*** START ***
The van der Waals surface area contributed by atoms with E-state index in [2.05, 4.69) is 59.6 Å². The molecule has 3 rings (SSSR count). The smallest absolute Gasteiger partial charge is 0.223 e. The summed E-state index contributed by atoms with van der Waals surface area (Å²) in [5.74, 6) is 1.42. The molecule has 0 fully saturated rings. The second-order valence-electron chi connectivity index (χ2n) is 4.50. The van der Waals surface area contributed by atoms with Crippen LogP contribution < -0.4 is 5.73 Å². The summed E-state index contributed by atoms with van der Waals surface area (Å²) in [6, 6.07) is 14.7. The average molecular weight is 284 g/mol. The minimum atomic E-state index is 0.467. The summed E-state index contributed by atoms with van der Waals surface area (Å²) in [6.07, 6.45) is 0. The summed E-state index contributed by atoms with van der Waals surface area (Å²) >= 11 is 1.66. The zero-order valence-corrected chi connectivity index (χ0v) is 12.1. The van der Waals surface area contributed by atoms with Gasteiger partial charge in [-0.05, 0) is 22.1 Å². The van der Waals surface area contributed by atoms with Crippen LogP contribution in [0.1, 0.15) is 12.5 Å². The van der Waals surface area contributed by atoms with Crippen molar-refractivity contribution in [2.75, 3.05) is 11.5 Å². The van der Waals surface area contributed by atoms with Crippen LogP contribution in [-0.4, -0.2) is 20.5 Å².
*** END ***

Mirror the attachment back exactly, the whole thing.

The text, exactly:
The van der Waals surface area contributed by atoms with E-state index in [2.05, 4.69) is 59.6 Å². The molecule has 3 rings (SSSR count). The smallest absolute Gasteiger partial charge is 0.223 e. The summed E-state index contributed by atoms with van der Waals surface area (Å²) in [5.74, 6) is 1.42. The molecule has 0 fully saturated rings. The second-order valence-electron chi connectivity index (χ2n) is 4.50. The van der Waals surface area contributed by atoms with Crippen LogP contribution < -0.4 is 5.73 Å². The summed E-state index contributed by atoms with van der Waals surface area (Å²) in [6, 6.07) is 14.7. The average molecular weight is 284 g/mol. The minimum atomic E-state index is 0.467. The summed E-state index contributed by atoms with van der Waals surface area (Å²) in [6.07, 6.45) is 0. The summed E-state index contributed by atoms with van der Waals surface area (Å²) >= 11 is 1.66. The zero-order valence-corrected chi connectivity index (χ0v) is 12.1. The van der Waals surface area contributed by atoms with Gasteiger partial charge in [-0.05, 0) is 22.1 Å². The van der Waals surface area contributed by atoms with Crippen LogP contribution in [0.1, 0.15) is 12.5 Å². The van der Waals surface area contributed by atoms with Crippen molar-refractivity contribution in [2.75, 3.05) is 11.5 Å². The van der Waals surface area contributed by atoms with Crippen LogP contribution in [-0.4, -0.2) is 20.5 Å².